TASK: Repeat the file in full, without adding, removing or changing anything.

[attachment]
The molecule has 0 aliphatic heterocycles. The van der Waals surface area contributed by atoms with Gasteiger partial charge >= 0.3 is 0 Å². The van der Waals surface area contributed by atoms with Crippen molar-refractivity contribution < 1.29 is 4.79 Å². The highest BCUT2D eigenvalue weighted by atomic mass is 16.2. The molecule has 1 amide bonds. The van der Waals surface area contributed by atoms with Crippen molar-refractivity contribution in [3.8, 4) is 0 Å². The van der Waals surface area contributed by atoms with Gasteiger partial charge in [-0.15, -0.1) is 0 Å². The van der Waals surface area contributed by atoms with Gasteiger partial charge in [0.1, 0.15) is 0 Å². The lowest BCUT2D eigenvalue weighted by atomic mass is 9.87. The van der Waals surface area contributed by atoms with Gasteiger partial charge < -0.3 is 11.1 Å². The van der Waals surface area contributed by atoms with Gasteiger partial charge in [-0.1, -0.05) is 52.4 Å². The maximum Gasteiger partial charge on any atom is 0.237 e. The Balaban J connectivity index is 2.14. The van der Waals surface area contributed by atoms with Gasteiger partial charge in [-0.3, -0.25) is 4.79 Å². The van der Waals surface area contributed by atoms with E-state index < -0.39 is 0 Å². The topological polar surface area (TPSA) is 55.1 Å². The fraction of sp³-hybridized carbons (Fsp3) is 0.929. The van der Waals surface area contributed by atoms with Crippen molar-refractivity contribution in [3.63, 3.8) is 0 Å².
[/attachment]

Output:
The molecule has 0 aliphatic heterocycles. The van der Waals surface area contributed by atoms with Gasteiger partial charge >= 0.3 is 0 Å². The van der Waals surface area contributed by atoms with Crippen molar-refractivity contribution < 1.29 is 4.79 Å². The highest BCUT2D eigenvalue weighted by atomic mass is 16.2. The molecule has 1 amide bonds. The van der Waals surface area contributed by atoms with Crippen molar-refractivity contribution in [3.8, 4) is 0 Å². The van der Waals surface area contributed by atoms with Gasteiger partial charge in [-0.15, -0.1) is 0 Å². The van der Waals surface area contributed by atoms with Gasteiger partial charge in [0.1, 0.15) is 0 Å². The lowest BCUT2D eigenvalue weighted by atomic mass is 9.87. The van der Waals surface area contributed by atoms with Gasteiger partial charge < -0.3 is 11.1 Å². The van der Waals surface area contributed by atoms with Gasteiger partial charge in [-0.1, -0.05) is 52.4 Å². The maximum Gasteiger partial charge on any atom is 0.237 e. The Balaban J connectivity index is 2.14. The van der Waals surface area contributed by atoms with Gasteiger partial charge in [-0.3, -0.25) is 4.79 Å². The van der Waals surface area contributed by atoms with E-state index < -0.39 is 0 Å². The topological polar surface area (TPSA) is 55.1 Å². The fraction of sp³-hybridized carbons (Fsp3) is 0.929. The van der Waals surface area contributed by atoms with Crippen molar-refractivity contribution in [3.63, 3.8) is 0 Å².